Jim recalls that their first meeting not only featured wood, but “Creek Bank” potatoes. Those tasty three inch thick “veneers” of sliced potatoes were layered with bacon, cooked outdoors all day on large baking sheets, then, served red hot. Never had he tasted anything so good and he decided right then and there to join IWCS. At that meeting, his late friend, Rex Vaught, gave him a cane shaped from a piece of grape vine with instructions to use it “in case he got old”. Jim always cherished that cane — not to mention all the great folks he has met in IWCS over the years.

As well as donating his wood collection, he also donated his microtome equipment to some members who are making worthwhile use of it in some pioneering work related to tree species discovery and wood identification.

Jim the man

The above has been a quick summary of some of Jim’s interests and activities and his introduction to IWCS — but what was the man really like?

Anyone who ever met Jim Flynn cannot help but be impressed with his gentle but persuasive nature and his ability to communicate his views in like manner. Anyone who was ever a guest in Jim and Mary’s home in Vienna, VA was treated to true hospitality and the delightful company of both Jim and Mary. It can be truthfully said that Jim was a true, “gentle-man” in the very best sense of the term.

Alan Curtis reminisces that “Jim always impressed me with his quest for knowledge about trees and forests. Together we were walking along a narrow forest trail in the Yucatan Peninsula of Mexico when I mentioned that the tree we were passing had red-colored sap. Out came Jim’s pocket knife and he made an incision through the bark (probably to see if I knew what I was talking about – I did). That led to a discussion about other trees that have colored sap, its importance in identification, and the economic value of some of them.

Another day and another trail found us in the jungle again. As I walked, I was looking upward, searching the foliage for clues to help identify trees. Suddenly, and with alarm in his voice, Jim called to me, “Keep walking, don’t stop!” I took a couple more steps and turned around to look back at Jim and then I saw the reason for his concern.

I had just stepped over (rather than on) a large snake that was stretched across the trail. Although it could easily have bitten me on my leg, it did not. Jim’s concern abated when I told him the snake was a boa and not to be feared. Earlier that very day we had talked about other snakes that live in the forest, including the aggressive and deadly viper, also a good-sized critter. We were both very thankful that we had no bad encounters during our many hikes in the forest. And what we learned helped us to better understand these tropical forests.”

Chuck Holder recalls that, “Mary and I had the pleasure of visiting Jim and Mary Flynn at their home prior to the 2001 Pennsylvania meeting. I was amazed by the sheer mass of the display of his collection and by the amount and variety of the literature and library he had on wood and trees. Jim and Mary took us on a memorable outing to the Blue Ridge Mountains of Virginia and we got to spend some quality time in the woods learning to identify local trees – a day we will never forget. Unbeknownst to Jim, I had adopted him as my “mentor” soon after I joined IWCS. Later, I was honoured to be able to work with him on the second and third books. IWCS is all about learning from other members, and I have been truly blessed to learn from and be associated with Jim Flynn over the years”.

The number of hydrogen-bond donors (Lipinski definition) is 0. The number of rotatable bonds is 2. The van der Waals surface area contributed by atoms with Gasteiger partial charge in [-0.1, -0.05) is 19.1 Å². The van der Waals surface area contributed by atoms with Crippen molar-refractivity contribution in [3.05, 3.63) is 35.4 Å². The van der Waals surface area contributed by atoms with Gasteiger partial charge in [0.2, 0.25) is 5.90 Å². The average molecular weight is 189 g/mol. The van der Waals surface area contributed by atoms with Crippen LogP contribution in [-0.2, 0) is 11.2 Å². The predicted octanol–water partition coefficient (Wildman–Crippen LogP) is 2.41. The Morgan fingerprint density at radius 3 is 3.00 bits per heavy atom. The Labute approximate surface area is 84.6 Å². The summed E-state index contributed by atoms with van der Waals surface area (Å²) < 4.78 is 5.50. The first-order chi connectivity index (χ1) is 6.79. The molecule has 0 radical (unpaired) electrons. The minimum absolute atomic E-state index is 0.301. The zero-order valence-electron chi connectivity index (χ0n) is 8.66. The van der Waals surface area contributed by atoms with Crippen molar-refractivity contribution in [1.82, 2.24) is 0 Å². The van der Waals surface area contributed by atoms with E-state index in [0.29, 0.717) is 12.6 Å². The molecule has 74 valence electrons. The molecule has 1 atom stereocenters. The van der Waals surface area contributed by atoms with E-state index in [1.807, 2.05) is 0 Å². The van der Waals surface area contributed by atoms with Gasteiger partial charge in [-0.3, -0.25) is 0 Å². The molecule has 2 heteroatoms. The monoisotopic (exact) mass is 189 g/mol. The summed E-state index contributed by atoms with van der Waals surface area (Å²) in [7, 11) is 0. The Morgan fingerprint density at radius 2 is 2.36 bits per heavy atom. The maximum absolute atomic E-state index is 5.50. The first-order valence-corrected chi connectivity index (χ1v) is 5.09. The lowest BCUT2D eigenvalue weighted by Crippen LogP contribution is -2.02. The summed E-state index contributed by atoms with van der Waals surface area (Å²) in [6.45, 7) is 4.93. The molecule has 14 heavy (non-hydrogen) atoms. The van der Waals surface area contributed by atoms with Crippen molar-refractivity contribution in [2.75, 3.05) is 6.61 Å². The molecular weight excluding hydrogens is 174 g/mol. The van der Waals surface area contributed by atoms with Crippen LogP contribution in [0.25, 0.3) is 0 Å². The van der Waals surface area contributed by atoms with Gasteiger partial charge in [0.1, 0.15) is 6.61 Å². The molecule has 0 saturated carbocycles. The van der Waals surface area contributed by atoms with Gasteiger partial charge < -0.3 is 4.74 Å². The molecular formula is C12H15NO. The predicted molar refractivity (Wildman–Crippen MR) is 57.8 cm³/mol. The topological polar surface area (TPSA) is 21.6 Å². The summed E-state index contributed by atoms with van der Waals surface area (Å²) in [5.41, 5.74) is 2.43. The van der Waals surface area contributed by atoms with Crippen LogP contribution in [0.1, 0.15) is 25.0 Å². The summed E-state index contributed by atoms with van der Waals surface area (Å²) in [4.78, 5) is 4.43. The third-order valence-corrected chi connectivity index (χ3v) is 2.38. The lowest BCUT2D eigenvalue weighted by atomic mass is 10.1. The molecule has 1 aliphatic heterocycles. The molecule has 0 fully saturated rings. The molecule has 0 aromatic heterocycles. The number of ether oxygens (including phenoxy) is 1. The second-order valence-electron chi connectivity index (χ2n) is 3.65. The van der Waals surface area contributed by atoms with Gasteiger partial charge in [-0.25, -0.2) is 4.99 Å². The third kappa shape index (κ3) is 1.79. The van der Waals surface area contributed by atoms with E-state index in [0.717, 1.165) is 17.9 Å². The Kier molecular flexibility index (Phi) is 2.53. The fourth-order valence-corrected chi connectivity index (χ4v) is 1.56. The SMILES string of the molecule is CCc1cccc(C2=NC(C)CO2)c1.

Reflections from Dave Mouat. I first met Jim and Mary Flynn sometime in the mid 1990s. Jim drove to the Doring Metro stop in the Virginia suburbs of Washington, DC, miles out of his way, to pick up “this stranger” and take me back to his house for our first get together (and to talk about wood).

At the house I met Mary, one of the warmest most positive people I had ever met. We talked about wood (of all things), about travel and about our professional work. I was so impressed by Jim’s breadth of interests and experience. I have never heard Jim say a bad word about anybody. He may differ (even be passionate in his opposition) with the views of others, but he separates the views from the person or people who make them. Jim is a person who follows his interests in a reflective and interactive way. Immersing himself in the study of wood anatomy, for example, he found and rehabilitated a microtome to make thin sections for his studies- this is impressive! What always brings a smile to my face is Jim’s joking, and good natured exasperation with friends like me who can’t resist a serendipitous wood acquisition without a plan for how to get it back home. For me and others, Jim willingly provided “temporary” storage at his house, sometimes for years.

Thanks Jim.

Mihaly Czako reminisces that, “I met Jim very soon after I joined IWCS. He immediately made an impression. I visited him several times. We had spent many hours with discussing and handling wood. Jim processed many species of my collection into standard specimens and we saved cutoffs for other projects, i.e., the Wood Data Sheets. I helped him grow his collections of books and wood with a modest number of species and we discussed sectioning and photo-graphing wood.

Besides his wood collection and many odd pieces, he gifted many books to me. He has been my mentor and an inspiration. He once invited me to be his guest in Cancun to join him and Alan Curtis. It was exciting to collect and identify the giant vine, with black heartwood like a rosewood, Dalbergia glabra, in the spirit of IWCS’s mission.” IWCS also salutes Mary Flynn, who has always been there, encouraging you every step of the way, in her quiet and effective manner.

IWCS owes both Mary and Jim a great debt of gratitude. This tribute is a slight revision to one that first appeared in World of Wood in 2007.